Idea of the Week: Four ‘Safety First’ Healthcare Midcaps

February 20th, 2013 by

Taking a ‘safety first’ approach to investing doesn’t mean limiting your focus to large-cap stocks that presumably are safer investments. A review of U.S. midcap companies with reasonable scores in ten StarMine quantitative models reveals four healthcare related names offer a better forecast for valuation (in the form of a prospective P/E ratio) and/or earnings growth that is better than the outlook for the S&P 500 – as well as other potential growth catalysts.

Released: February 20 2013
Length: 3 Minutes

U.S. healthcare has been a hot sector of the market during the last two years, posting a total return of 35% (as measured by the Thomson Reuters Healthcare Index) compared to 15% for S&P 500. Investors’ first instincts may guide them toward the industry giants, such as ‘Big Pharma’ stocks like Pfizer (PFE.N) and Merck (MRK.N), as these traditionally are seen as safer investments. But there is room for upside potential among the healthcare sector’s midcap companies as well, once you find a way to screen for potential sources of risk. One such approach is to use StarMine U.S. models and the rankings they produce to eliminate companies that score below a certain threshold. Using that method, we discovered four midcap names, which may offer investors below-average downside risk. Taking the ‘safety first’ approach, here’s what we found.


The theme of ‘safety first’ drove our analysis, which focused on U.S. midcap stocks with a market capitalization of between $5 billion and $20 billion. These are companies that may be less likely to be automatically labeled ‘blue chip’ as are the industry’s very largest publicly traded companies. We made sure that any stock we considered had an average daily trading volume of at least 400,000 shares, and were covered by at least four sell-side analysts. We then applied all eleven Thomson Reuters StarMine quantitative models to evaluate them: the Analyst Revisions, Price Momentum, Intrinsic and Relative Valuation models; the Value-Momentum Model (which combines the first four), the Short Interest Model, Smart Holdings Model (a gauge of institutional demand), as well as three credit default models, Structural Credit Risk, SmartRatios Credit Risk and Text Mining Credit Risk. After ranking each company, we eliminated any that couldn’t score at least 31 out of a possible 100 (with 1 being the most bearish and 100 the most bullish) on each of the models.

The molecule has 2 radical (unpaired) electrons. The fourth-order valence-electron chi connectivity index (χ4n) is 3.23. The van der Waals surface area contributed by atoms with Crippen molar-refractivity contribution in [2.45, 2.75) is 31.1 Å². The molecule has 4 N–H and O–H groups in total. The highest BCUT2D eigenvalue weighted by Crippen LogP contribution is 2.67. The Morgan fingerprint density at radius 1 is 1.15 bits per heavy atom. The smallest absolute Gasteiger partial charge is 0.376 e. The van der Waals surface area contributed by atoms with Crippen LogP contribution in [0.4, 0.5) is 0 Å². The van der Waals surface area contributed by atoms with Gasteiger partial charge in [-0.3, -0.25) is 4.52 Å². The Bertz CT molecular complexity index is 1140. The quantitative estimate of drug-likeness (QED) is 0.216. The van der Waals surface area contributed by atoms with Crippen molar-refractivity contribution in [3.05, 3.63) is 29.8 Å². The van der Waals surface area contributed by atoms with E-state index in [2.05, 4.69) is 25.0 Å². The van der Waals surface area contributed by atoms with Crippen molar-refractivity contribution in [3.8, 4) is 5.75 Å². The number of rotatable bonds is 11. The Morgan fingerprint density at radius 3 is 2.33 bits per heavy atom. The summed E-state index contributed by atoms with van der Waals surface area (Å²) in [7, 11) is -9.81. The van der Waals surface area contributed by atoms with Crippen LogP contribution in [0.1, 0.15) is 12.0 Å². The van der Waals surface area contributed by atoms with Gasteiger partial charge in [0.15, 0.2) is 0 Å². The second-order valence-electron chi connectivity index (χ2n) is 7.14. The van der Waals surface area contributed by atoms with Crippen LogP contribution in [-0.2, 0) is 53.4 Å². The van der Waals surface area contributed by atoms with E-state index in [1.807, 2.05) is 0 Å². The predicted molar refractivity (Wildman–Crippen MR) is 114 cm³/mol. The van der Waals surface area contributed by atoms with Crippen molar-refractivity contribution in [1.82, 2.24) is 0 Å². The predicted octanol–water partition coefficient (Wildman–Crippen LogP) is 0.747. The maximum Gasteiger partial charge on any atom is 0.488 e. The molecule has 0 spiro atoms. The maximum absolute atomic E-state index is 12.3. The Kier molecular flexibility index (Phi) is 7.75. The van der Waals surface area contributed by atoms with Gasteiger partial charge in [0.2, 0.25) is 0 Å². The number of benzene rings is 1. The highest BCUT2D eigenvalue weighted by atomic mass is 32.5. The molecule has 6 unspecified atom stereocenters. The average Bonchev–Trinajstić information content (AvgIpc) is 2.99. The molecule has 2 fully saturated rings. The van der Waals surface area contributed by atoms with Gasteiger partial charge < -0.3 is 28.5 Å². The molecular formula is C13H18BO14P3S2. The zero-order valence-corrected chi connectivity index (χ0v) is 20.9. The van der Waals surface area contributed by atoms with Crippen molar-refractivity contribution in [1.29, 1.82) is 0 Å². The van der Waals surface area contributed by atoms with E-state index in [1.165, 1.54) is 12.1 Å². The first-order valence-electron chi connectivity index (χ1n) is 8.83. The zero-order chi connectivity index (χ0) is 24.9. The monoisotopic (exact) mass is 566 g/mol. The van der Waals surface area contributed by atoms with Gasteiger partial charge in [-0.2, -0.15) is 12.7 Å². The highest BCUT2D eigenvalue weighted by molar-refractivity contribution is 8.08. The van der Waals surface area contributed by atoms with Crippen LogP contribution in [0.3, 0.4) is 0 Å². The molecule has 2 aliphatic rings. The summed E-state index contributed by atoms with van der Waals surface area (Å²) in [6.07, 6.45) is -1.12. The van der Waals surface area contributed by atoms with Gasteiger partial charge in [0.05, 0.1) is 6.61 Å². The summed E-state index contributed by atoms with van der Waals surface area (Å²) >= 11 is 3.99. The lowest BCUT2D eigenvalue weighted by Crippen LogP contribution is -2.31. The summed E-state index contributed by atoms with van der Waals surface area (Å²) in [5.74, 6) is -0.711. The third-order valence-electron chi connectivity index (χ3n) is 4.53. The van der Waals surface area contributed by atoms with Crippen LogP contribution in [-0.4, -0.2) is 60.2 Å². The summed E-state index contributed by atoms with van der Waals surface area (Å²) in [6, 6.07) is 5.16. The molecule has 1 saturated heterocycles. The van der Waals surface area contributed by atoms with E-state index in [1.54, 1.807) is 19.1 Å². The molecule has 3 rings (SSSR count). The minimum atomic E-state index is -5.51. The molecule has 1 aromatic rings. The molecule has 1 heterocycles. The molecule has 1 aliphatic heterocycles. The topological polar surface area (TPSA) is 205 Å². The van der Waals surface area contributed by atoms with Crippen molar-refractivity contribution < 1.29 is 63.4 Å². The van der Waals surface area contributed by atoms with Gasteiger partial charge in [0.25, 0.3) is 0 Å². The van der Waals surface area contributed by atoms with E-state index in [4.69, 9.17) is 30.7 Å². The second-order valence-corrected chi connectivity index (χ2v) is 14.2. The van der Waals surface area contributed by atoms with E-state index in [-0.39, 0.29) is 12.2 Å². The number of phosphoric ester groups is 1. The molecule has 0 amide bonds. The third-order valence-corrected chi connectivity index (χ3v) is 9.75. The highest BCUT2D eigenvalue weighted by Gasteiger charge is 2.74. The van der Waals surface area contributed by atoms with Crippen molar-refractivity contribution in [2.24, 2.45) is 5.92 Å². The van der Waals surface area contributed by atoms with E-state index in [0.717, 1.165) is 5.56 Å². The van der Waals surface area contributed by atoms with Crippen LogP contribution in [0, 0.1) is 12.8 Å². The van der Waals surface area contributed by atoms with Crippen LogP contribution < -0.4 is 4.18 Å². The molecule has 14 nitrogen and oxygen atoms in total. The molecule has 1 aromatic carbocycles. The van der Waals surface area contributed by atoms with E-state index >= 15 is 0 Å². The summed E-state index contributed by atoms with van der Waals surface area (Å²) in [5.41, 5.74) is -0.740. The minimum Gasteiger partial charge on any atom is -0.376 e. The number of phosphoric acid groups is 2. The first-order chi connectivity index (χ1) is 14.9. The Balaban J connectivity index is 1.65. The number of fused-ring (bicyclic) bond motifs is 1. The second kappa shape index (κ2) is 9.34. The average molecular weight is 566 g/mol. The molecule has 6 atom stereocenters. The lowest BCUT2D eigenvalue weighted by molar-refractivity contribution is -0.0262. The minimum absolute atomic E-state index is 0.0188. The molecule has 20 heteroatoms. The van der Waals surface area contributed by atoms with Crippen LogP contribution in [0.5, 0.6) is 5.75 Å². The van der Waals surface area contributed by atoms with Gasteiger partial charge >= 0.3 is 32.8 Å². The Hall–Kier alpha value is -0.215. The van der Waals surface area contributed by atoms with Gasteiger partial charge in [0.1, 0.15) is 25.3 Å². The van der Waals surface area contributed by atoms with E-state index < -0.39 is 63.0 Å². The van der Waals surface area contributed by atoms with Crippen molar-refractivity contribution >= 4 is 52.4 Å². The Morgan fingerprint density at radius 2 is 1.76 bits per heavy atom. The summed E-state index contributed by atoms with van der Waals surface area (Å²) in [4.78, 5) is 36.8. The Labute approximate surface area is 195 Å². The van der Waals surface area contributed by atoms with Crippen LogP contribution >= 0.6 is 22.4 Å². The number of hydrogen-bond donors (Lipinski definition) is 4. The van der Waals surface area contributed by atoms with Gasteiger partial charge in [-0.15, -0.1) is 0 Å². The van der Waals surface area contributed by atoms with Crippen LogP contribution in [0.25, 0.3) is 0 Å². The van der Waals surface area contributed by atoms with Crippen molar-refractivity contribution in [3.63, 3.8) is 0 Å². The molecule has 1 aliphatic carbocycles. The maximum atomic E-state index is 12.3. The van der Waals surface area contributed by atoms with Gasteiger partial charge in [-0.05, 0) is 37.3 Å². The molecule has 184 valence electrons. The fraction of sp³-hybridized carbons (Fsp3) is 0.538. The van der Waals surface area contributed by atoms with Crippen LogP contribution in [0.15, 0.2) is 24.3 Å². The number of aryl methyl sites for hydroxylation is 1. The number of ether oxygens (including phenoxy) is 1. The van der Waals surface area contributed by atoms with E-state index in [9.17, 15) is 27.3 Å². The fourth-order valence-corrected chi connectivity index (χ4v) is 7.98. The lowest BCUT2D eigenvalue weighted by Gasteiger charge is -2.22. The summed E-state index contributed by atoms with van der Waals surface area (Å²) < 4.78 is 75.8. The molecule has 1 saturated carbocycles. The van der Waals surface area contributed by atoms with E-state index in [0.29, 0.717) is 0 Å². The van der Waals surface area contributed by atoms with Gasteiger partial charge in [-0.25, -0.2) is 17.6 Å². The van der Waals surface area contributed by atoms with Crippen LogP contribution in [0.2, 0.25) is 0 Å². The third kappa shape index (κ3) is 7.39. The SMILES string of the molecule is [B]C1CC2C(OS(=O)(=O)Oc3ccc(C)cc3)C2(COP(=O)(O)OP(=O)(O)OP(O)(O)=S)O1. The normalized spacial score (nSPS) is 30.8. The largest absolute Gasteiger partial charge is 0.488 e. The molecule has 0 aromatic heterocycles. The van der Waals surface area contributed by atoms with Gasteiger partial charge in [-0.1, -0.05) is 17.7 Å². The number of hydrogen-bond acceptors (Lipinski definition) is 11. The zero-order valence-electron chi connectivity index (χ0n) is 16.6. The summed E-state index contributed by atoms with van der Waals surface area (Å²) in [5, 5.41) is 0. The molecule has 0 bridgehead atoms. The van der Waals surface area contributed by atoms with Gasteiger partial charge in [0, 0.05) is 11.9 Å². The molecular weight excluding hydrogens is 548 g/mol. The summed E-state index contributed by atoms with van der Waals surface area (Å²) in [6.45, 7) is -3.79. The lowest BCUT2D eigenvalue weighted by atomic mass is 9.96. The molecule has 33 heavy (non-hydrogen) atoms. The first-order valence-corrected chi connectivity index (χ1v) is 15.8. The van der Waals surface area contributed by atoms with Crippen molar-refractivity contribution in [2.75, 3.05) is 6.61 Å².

Of the 54 stocks that made the cut, ten names are in the TRBC industrials sector, nine in financials and eight in healthcare. We found several interesting companies in the healthcare arena, a part of the market that had posted a total return more than double that of the S&P 500 in the past two years.

Four specific companies caught our eye: Actavis (ACT.N), Cardinal Health (CAH.N), AmerisourceBergen (ABC.N) and CareFusion (CFN.N), each of which we believe might be worthwhile of additional research and due diligence on the part of readers. The table summarizes briefly some key forward-looking StarMine SmartEstimates as a starting point for our discussion.



Actavis Inc (ACT.N) is the new name of the company produced by the merger of Watson Pharmaceuticals and Actavis Group; they are the third-largest maker of generic pharmaceuticals in the world, just behind Teva Pharmaceuticals (TEVA.O), the leader, and Mylan Labs (MYL.N). The company, which has a market cap of $11 billion, has stated that its goal is to “build a global specialty pharmaceutical company well-positioned for long-term sustainable growth.” If nothing else, investors should perk up at the sight or sound of ‘global’ and ‘long-term sustainable growth’ in the message. There appears to be a healthy opportunity for Actavis to increase the proportion of its revenues originating outside the United States above its current level of 38%. Currently, the company generates revenues in Europe, the Middle East and the Asia Pacific region; the latter of these includes Japan, which is the second largest market for pharmaceuticals worldwide, as well as Australia and Indonesia.

The forward 12-month P/E SmartEstimate of 10.9 for Actavis appears attractive when compared to the S&P’s 13.6 figure. (The SmartEstimate places more weight on those analysts who have the best record for accuracy, which in this case pertains to earnings forecasts.) Over the next 12- and 24-months, analysts expect that the company’s earnings per share will grow by 35% and 14%, respectively, from the effective date of the merger, January 24, 2013. These figures compare favorably to the forecasts of 9% and 11% for the same time periods for the S&P 500. Operating efficiency is another category in which the former Watson Pharmaceuticals excelled; in the quarter ended September 30, 2012 quarter, it reported operating margins of 15.5%. That is in line with the S&P 500’s latest margins of 15.6%, and although it falls slightly short of the pharmaceuticals industry median of 22% it still tops the median margins for the healthcare sector as a whole, of 8.5%. The StarMine operating efficiency component score of 92 out of 100 contributes to Actavis scoring an impressive 93 for earnings quality of 93 among all U.S. stocks (other components for U.S. stocks include accruals, cash flow and exclusions).